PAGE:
In a world in which there is way too much pandering to “red wall” voters in the north of England, it was a great relief to hear simple economic truths and common sense on Brexit from Mayor of London Sadiq Khan last week.

Mr Khan, in a speech to the London government dinner last Thursday at the Mansion House, highlighted the damage already caused by the Conservatives’ hard Brexit while also laying out easy and obvious ways to address the situation.

In so doing, the Labour Mayor put himself at loggerheads with party leader Sir Keir Starmer, thus delivering a breath of fresh air.

Mr Khan declared: “We need greater alignment with our European neighbours – a shift from this extreme, hard Brexit we have now to a workable version that serves our economy and people. That includes having a pragmatic debate about the benefits of being a part of the customs union and the single market.”

It most certainly should involve such a debate.


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The Conservatives decided in the immediate wake of the Brexit vote – even though the public had not been asked for a view on the specifics of leaving the European Union – that exiting the single market and customs union was somehow “the will of the British people”.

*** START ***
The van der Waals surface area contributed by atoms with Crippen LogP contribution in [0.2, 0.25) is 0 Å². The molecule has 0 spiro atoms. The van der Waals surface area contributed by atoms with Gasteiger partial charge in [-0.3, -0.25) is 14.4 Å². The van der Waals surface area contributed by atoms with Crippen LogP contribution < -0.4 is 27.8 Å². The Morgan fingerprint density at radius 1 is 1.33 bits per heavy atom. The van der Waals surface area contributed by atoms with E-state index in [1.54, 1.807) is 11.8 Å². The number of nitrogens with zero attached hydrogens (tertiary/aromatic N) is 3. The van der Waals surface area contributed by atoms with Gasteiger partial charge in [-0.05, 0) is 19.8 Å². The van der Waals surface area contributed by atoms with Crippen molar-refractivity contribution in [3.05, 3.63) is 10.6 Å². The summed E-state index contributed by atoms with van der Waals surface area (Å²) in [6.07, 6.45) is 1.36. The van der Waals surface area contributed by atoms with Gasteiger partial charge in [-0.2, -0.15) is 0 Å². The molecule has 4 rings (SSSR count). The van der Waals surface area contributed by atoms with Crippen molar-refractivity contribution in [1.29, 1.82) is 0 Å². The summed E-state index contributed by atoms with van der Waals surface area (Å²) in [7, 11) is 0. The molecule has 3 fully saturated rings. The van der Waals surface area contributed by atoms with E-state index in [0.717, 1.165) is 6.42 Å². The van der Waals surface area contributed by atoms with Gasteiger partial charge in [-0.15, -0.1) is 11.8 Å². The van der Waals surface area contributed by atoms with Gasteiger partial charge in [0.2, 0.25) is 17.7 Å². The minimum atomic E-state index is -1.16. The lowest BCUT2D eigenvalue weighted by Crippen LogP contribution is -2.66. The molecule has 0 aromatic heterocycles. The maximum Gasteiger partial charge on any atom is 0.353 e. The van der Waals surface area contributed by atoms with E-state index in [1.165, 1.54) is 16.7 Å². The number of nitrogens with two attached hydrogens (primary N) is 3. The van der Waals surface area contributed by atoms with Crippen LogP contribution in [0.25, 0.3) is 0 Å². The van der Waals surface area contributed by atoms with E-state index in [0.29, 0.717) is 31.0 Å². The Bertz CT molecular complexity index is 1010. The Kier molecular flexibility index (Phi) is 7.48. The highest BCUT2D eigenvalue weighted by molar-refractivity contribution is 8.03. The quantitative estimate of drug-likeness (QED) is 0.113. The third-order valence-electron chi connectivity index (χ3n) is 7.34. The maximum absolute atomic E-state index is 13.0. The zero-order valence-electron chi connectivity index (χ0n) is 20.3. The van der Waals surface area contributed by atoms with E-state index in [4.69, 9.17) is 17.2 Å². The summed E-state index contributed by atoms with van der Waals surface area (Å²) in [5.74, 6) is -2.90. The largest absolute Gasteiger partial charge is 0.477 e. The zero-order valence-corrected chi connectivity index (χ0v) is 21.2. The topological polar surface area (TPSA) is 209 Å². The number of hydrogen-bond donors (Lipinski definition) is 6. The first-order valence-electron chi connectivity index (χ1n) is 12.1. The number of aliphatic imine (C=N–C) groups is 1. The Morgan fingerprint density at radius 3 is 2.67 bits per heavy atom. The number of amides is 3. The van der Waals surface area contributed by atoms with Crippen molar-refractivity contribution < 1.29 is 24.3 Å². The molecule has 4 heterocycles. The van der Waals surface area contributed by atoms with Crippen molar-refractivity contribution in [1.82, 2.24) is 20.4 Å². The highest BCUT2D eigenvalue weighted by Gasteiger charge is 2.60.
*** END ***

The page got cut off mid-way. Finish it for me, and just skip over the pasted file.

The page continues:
And Sir Keir, who long seemed to be an ardent opponent of such a view, now appears to have embraced it utterly, in what has looked like a truly remarkable unforced error from any kind of rational economic standpoint.

The Labour leader, sadly, showed absolutely no sign of changing his tune in the wake of Mr Khan’s speech.

Sir Keir said of the UK Government’s Brexit deal: “Of course we will need to repair that.”

However, speaking on the BBC’s Sunday With Laura Kuenssberg programme, he added: “There’s no going back into the EU. There’s no going back into the single market. But I do think there is a case for a closer trading relationship with Europe.”

He also flew in the face of the view of economic experts by expressing a belief that the UK would not always be worse off by being outside the single market.